Harlan Cohen, who wrote the book "The Naked Roommate, and 107 Other Issues You Might Run into in College," has been making the rounds the last few weeks to inform college students - and their parents - that a few bumps in the road are normal. He describes the more realistic picture of the first one, even two, years of college as years of "discomfort," and that students will come across situations they may not have been prepared to encounter: that overly-rambunctious roommate that stays up late and keeps you awake, or the fact that you thought it'd be way easier to make friends on a campus of more than 20,000 students, all around your age.

Cohen suggests that getting through those difficult times will only make you stronger. The bad memories you may think you're collecting now will slowly become good memories, as one day we nearly guarantee you'll be talking about the "good old days" of attending college. The uneasiness you feel now will subside, and you'll start finding your niche. Take advantage of what college campuses have to offer, because chances are, there's something for every kind of student, no matter how diverse their interests. Some of Cohen's suggestions have included speaking up to disruptive or inappropriate roommates, taking care of yourself to avoid falling into a physical, mental or emotional slump, and forcing yourself to get our of your comfort zone somethings by joining a new student group or making connections with classmates.

Browse through our site for more tips on transitioning into that first year of a new college lifestyle and dealing with common roommate problems. Chances are the things you're experiencing are pretty universal, and easily remedied with a little faith that things will get better and giving yourself enough time to adapt to a new life on campus.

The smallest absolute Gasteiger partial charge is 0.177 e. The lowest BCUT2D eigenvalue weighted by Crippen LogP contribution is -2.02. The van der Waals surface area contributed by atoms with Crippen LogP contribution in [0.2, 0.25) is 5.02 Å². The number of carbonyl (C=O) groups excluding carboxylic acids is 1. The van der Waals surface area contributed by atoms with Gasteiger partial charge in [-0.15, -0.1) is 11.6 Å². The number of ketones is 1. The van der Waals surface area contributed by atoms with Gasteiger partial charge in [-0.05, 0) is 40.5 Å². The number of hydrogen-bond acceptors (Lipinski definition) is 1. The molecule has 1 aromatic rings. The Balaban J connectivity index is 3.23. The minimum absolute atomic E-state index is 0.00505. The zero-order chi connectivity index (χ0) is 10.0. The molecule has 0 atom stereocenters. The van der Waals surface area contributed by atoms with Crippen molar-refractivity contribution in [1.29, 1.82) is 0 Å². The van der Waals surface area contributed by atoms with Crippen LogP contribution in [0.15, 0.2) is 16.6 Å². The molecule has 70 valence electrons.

And remember, there’s no need to rely on expensive student loan options to pay for your college education. For more information on finding free scholarship money for college, conduct a Scholarships.com free college scholarship search today, then apply and win! It’s that easy!

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High School Seniors: Make Note of Approaching Scholarship Deadlines

Oct 14, 2009

by Scholarships.com Staff

While most scholarship application deadlines occur between January and March, a number of large scholarship awards for high school seniors have deadlines that fall much earlier in the academic year. To make sure you're not missing out on major sources of college funding, be sure to start your scholarship search when you start your college applications, if not sooner. If you haven't gotten around to applying for scholarships yet, check out these awards with approaching deadlines for motivation. You may want to mark them on your calendar and clear some space in your schedule to apply.